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U.S. House of Representatives votes to impeach Homeland Security Secretary Alejandro Mayorkas

The impeachment process is the first phase of extracting a U.S. official for “high crimes or misdemeanors,” and the second phase is a trial held in the Senate, which is controlled by Democrats

Juicio político a Mayorkas
Alejandro Mayorkas | EFE

February 14, 2024 12:21am

Updated: February 14, 2024 12:21am

The U.S. House of Representatives voted to impeach Homeland Security Secretary Alejandro Mayorkas on Tuesday, a historical move that makes the DHS head the first cabinet member to face the expulsion process in about 150 years. 

The last cabinet secretary to be impeached was Secretary of War William Belknap in 1876.

The current charges against Mayorkas stem from Republican concerns that he is directly responsible for the massive influx of migrants crossing the southwest border.

The House narrowly voted 214 to 213 in favor of impeachment, after an earlier vote fell short. The impeachment charges will now head to the Senate which is controlled by the Democratic Party.

Republicans have accused Mayorkas of selectively enforcing immigration law and misleading the American public about security at the southwest border. 

Per the Constitution, impeachment is a process that dictates that the Senate holds a trial after the House votes to start the impeachment process, and is the first phase of extracting a U.S. official for “high crimes or misdemeanors.”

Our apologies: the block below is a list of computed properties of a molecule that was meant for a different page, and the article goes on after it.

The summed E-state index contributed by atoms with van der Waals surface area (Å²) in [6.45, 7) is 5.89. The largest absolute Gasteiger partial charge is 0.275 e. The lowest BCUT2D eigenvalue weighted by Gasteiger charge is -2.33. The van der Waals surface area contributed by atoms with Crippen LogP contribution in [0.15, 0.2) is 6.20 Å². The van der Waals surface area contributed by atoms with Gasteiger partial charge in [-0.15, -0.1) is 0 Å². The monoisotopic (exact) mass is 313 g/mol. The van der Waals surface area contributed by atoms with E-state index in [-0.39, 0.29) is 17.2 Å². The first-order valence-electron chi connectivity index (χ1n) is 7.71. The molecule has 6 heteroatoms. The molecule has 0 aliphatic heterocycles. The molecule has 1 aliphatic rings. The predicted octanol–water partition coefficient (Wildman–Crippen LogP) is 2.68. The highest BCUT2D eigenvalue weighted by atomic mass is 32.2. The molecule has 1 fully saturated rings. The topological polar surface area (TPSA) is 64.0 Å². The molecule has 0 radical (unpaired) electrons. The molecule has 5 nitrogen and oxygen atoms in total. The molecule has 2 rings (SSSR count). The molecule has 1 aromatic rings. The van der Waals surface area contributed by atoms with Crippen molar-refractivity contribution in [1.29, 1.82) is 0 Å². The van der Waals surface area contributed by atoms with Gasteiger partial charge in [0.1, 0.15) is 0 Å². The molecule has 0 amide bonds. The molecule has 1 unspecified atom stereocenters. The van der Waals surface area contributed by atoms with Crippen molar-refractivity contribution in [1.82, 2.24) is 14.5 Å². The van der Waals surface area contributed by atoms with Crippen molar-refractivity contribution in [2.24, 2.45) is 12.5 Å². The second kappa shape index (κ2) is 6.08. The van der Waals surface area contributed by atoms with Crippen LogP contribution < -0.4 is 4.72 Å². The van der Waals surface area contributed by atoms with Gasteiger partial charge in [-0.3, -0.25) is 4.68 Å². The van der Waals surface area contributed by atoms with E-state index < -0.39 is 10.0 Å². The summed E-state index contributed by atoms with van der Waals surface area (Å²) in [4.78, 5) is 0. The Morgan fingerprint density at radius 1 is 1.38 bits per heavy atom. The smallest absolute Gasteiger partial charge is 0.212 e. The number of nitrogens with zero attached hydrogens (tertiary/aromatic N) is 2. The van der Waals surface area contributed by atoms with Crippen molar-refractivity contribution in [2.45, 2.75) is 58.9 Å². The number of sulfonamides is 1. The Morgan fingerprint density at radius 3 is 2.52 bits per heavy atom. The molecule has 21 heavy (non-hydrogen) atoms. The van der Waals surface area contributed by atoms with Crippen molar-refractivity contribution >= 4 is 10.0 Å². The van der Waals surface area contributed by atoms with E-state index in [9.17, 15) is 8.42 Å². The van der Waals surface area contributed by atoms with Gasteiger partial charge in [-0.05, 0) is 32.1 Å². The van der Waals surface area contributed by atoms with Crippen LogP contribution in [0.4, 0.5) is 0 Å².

While impeachment charges only require a simple majority in the House, a conviction in the Senate is much harder to come by, requiring a 2/3 vote in support to prevail. To date, no impeached president has ever been convicted.

According to reports in Washington, the House of Representatives is planning to send the articles of to the Senate on Feb. 26, a chamber that unlike the House, is controlled by Democrats.

As a result, the impeachment trial is likely to result in an acquittal.

President Biden blasted the Tuesday vote, calling it a “blatant act of unconstitutional partisanship” and a “political stunt.”

But Republicans have said the DHS secretary is violating his oath to “well and faithfully discharge the duties” of his office by disregarding security the border. 

Further evidence that the measure will fail in the Senate is the party line vote in the House.

A total of 210 Democrats voted against impeaching Mayorkas with only three Republican representatives: Ken Buck of Colorado, Tom McClintock of California, and Mike Gallagher of Wisconsin. 

The three Republican congressmen justified their vote by saying the impeachment process should relate to a serious crime, and overcharging a more minor offense, would lessen the constitutional penalty.

Since Biden took office in January 2021, more than 6.3 million migrants have illegally crossed the U.S. border. making immigration a significant issue in the November 2024 election.

It has become a top issue for former President Donald Trump, and a driving force throughout the ‘Make America Great Again’ movement throughout the United States.  

A CBS January poll suggests that almost half of Americans view the border influx as a crisis, with 63% calling for "tougher" security.

Biden stood by his DHS secretary, calling him “an honorable public servant.”

He added that the secretary “has upheld the rule of law faithfully and has demonstrated a deep commitment to the values that make our nation great," the president said.

House Speaker Mike Johnson, a Republicans, said Mayorkas “deserves to be impeached.”

Mia Ehrenberg, a spokeswoman for the Department of Homeland Security said Republicans were “trampling on the constitution” instead of "working to solve the serious challenges at our border.”

Republicans narrowly prevailed after House Majority Leader Steve Scalise unexpectedly showed up to vote amid cancer treatment. He missed the previous vote, partially giving Democrats the edge they needed to shield Mayorkas from an impeachment referral to the Senate.

Executive Editor

Gelet Martínez Fragela

Gelet Martínez Fragela is the founder and editor-in-chief of ADN America. She is a Cuban journalist, television producer, and political refugee who also founded ADN Cuba.